H&M, which operates from local warehouses in each of its markets, has had to invest in IT for each new online country, forcing it to delay its U.S. launch several times. It plans to roll out ecommerce to another nine markets this year.
The Swedish firm’s inventory changes less often than Inditex’s and its less cutting edge approach to fashion may encourage customers to buy without trying on first, said Neil Saunders, managing director of research company Conlumino.
Set against that is the logistical hurdle of H&M sourcing most its clothes in Asia whereas more of Zara’s are made in Europe.
While neither firm gives figures, SocGen’s Critchlow expects ecommerce to reach nearly 8 percent of sales at Inditex by 2020 and estimates that H&M could already be making 5-10 percent of its sales online - helping drive 14 percent revenue growth last year as Web sales went live in France, Italy, Spain and China.
Online-only players are growing even faster, innovating with state-of-the art warehouses and features like a new Zalando app that finds garments similar to those photographed by a user.
Zalando, launched in 2008, already ships 1,500 brands to customers in 15 countries and is the most visited fashion site in developed markets like Europe and North America, according to Morgan Stanley research, well ahead of ASOS, H&M and Inditex. It aims for 20-25 percent sales growth this year.
Inditex last year hired 31-year-old Maria Fanjul, who ran successful start-up advisory firm StepOne and ticketing website Entradas.com, to look for logistical and IT synergies between the websites of Inditex’s nine brands.
Inditex says it will roll out online sales to more countries, but predicts it will not have to invest so much in future following big outlays on logistics in the last few years. It has also slowed the pace of store openings, focusing more on flagship sites in prestige locations.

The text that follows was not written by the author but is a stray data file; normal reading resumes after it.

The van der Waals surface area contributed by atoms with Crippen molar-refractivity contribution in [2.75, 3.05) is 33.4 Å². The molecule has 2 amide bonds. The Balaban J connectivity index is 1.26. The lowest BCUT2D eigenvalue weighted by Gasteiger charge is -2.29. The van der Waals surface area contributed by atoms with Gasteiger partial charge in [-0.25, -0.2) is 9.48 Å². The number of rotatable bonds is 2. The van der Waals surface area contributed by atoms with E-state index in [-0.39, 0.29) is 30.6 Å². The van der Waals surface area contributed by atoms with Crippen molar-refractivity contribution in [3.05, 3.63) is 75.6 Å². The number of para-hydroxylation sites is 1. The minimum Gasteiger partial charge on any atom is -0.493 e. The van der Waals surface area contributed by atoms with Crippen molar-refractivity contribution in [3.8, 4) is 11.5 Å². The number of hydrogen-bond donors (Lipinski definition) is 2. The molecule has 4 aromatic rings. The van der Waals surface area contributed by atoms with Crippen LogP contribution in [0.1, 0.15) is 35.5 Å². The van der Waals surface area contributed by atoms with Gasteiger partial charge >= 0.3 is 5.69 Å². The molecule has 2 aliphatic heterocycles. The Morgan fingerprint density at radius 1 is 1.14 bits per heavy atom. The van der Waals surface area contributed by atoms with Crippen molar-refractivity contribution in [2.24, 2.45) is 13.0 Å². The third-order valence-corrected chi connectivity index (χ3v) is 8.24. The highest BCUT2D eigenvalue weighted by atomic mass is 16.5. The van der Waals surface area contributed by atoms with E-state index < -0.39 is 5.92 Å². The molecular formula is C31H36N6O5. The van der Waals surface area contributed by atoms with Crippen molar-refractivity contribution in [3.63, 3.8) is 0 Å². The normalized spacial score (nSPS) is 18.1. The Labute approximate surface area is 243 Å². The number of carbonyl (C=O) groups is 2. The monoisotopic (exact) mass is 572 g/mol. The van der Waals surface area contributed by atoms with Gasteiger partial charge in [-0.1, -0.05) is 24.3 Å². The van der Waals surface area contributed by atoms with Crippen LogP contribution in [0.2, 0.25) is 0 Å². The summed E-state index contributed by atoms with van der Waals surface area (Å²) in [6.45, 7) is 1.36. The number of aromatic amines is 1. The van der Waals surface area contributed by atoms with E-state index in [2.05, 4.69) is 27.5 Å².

H&M spends 3-4 percent of sales on advertising compared with the 0.5 percent analysts estimate for Inditex, which relies on its stores to promote its high street fashion and sends “lookbook” emails of the latest styles to online customers.
“Growth will come from people buying on the web in small towns in the middle of nowhere where it doesn’t make any sense to open a Zara,” said Joe Haslam, who studied Inditex as part of his role as Associate Professor at IE Business School in Madrid.
This should mean capital expenditure falls as a percentage of sales, while cash flow and returns on invested capital will improve, predicts Bernstein analyst Jamie Merriman, who rates Inditex “market perform” and H&M “underperform”.
H&M, which last year appointed Skype founder Niklas Zennstrom to the board to help with its online expansion, is predicting another year of rising capital expenditure as it spends on IT, new concepts and growing its store network.
H&M has taken steps to improve the online experience, posting more and better photos on its sites and tweaking the search function, but is grappling with the need to migrate its early ecommerce markets to a new web platform.
And it has yet to allow shoppers to pick up online orders in store, a service Zara already provides and which Roberts of Kantar Retail says is essential to beat online-only players as it keeps costs low and gets customers into shops to buy more.
“The end-game will be click-and-collect,” he said.
Writing by Emma Thomasson; editing by Philippa Fletcher